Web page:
Monday, May 15, 2017

Prairie (etc.) Appreciation Day

The prairies at Glacial Heritage Preserve, Thurston County, May 2017
Saturday May 13 was a cool rainy Prairie Appreciation Day. Janet and I were grateful for the canopy that sheltered us and our visitors during several impressive showers. At rather the last minute we were filling in as the main instructors at a booth on indigenous uses of prairie plants, training ourselves more deeply in everything from herbal remedies to camas harvest to making cordage from plants. Each of those topics could be a blog in itself.
Bud at Mima Mounds, spring 2014

This is the first time we’d been at P.A.D. since we lost Janet and Nancy’s father this year, two months shy of his 99th birthday. While we miss him a lot, it does free us up for more extended periods of nature exploration, not having to sort out our elder care assignments.

With this in mind we were confident that at some point Nancy would join us, and were delighted when several hours into our shift, Nancy strolled into our booth, camera in hand and bubbling over in the joy of the beauty of the prairies.

It was a break in both weather and visitors and so she was able (rather easily) to distract me with a “Glen, what do you think this bee is?”,  just a few yards outside.  She led me through some rain-soaked camas to one flower being visited by a rain-chilled bee.  At first glance it was a small bumble bee she had in her sights (and lens).  The bee had lots of fur and at first look seemed big enough to be a first generation bumble worker.  But as she and I studied it, other things were not right, starting with its “fur” coat.

Bombus fervidus (B. californicus)
Andrena transnigra? A wider face than Bombus

From the photos you can see that while on the thorax of this bee there is a dense pile, the pile on the abdomen is sparse, almost bare. Another thing that distinguishes her from a bumble bee is her face which is as wide as it is long; compare her face to the bumble bee Bombus fervidus (aka B. californicus). Finally, one can also see that on her hind leg is a great bristle of hairs, (scopa) designed to collect pollen.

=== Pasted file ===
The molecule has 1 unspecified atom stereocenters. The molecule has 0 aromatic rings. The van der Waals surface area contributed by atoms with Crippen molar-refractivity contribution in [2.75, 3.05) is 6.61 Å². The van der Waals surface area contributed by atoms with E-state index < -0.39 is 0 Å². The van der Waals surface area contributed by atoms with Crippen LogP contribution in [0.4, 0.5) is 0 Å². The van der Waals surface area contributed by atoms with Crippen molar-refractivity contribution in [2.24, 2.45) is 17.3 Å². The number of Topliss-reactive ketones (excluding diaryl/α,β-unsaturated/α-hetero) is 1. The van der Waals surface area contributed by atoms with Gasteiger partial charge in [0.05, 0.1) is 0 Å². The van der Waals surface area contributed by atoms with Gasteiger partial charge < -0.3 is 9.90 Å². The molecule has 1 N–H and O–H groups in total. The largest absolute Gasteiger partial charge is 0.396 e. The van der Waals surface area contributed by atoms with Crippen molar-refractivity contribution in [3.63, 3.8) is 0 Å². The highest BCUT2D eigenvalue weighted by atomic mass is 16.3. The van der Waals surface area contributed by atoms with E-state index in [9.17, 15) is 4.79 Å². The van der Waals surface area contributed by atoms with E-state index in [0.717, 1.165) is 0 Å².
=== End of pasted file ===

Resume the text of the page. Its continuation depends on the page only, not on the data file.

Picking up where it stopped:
It is because of her very furry legs that we also know that we are looking at a female, for only females are so well coiffed with pollen collecting leg fur.  We believe that this charming little bee is one of many mining bee who make a home on the Puget Sound Prairies, in this case probably (at least until corrected) Andrena transnigra -- who we know to reside here.  Here is a link to a few photos in BugGuide: Bugguide: Andrena transnigra .

If, by the way you have a different i.d. for this bee, please let us hear your thoughts.

- - - - - 
I close with a couple more thoughts about my father-in-law.  Bud was a man whose interests never really extended to watching birds, chasing insects or gardens and botanizing.  Flight was marvelous if it included an engine and stick he could control.  He loved a good meal as long as it wasn't messed up with too many vegetables, and a good conversation as long as it circled around family, friends, flight, or Hawaii.

Up until the last few weeks he was tolerant of excursions as long as a meal -- or at least a chocolate chip cookie or ice cream bar -- was part of the mission.  We had little else in common except family and just showing up. But that was enough to become good friends.  Towards the end being earthbound was not fun and certainly not easy.  But he kept a firm handshake, a sharp wit, and mostly a good sense of humor.  I miss that.

For Bud.
We went places.
Pau hana.

All photos, © Nancy Partlow

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